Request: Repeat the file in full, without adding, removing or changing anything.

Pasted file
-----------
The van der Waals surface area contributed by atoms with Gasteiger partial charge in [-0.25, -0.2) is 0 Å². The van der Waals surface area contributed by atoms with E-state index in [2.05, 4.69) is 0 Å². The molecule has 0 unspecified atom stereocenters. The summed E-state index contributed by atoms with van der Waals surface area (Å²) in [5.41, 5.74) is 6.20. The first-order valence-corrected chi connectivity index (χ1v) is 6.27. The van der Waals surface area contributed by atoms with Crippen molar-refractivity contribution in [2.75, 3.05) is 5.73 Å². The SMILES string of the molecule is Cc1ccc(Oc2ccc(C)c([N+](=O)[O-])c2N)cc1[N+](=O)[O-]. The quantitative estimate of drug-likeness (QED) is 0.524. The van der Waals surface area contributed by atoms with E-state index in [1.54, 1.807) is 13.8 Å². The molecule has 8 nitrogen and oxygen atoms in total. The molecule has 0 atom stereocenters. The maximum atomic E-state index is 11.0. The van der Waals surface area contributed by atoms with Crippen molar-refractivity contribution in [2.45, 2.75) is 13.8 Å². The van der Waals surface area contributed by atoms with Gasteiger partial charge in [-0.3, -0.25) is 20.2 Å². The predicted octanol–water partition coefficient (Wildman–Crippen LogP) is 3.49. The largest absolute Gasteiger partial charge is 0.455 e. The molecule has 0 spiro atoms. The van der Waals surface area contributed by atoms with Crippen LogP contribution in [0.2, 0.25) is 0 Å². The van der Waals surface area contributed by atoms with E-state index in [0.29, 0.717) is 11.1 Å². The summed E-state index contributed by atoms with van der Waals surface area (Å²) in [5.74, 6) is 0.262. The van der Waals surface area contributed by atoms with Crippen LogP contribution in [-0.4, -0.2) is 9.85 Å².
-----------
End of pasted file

The van der Waals surface area contributed by atoms with Gasteiger partial charge in [-0.25, -0.2) is 0 Å². The van der Waals surface area contributed by atoms with E-state index in [2.05, 4.69) is 0 Å². The molecule has 0 unspecified atom stereocenters. The summed E-state index contributed by atoms with van der Waals surface area (Å²) in [5.41, 5.74) is 6.20. The first-order valence-corrected chi connectivity index (χ1v) is 6.27. The van der Waals surface area contributed by atoms with Crippen molar-refractivity contribution in [2.75, 3.05) is 5.73 Å². The SMILES string of the molecule is Cc1ccc(Oc2ccc(C)c([N+](=O)[O-])c2N)cc1[N+](=O)[O-]. The quantitative estimate of drug-likeness (QED) is 0.524. The van der Waals surface area contributed by atoms with E-state index in [1.54, 1.807) is 13.8 Å². The molecule has 8 nitrogen and oxygen atoms in total. The molecule has 0 atom stereocenters. The maximum atomic E-state index is 11.0. The van der Waals surface area contributed by atoms with Crippen molar-refractivity contribution in [2.45, 2.75) is 13.8 Å². The van der Waals surface area contributed by atoms with Gasteiger partial charge in [-0.3, -0.25) is 20.2 Å². The predicted octanol–water partition coefficient (Wildman–Crippen LogP) is 3.49. The largest absolute Gasteiger partial charge is 0.455 e. The molecule has 0 spiro atoms. The van der Waals surface area contributed by atoms with Crippen LogP contribution in [0.2, 0.25) is 0 Å². The van der Waals surface area contributed by atoms with E-state index in [0.29, 0.717) is 11.1 Å². The summed E-state index contributed by atoms with van der Waals surface area (Å²) in [5.74, 6) is 0.262. The van der Waals surface area contributed by atoms with Crippen LogP contribution in [-0.4, -0.2) is 9.85 Å².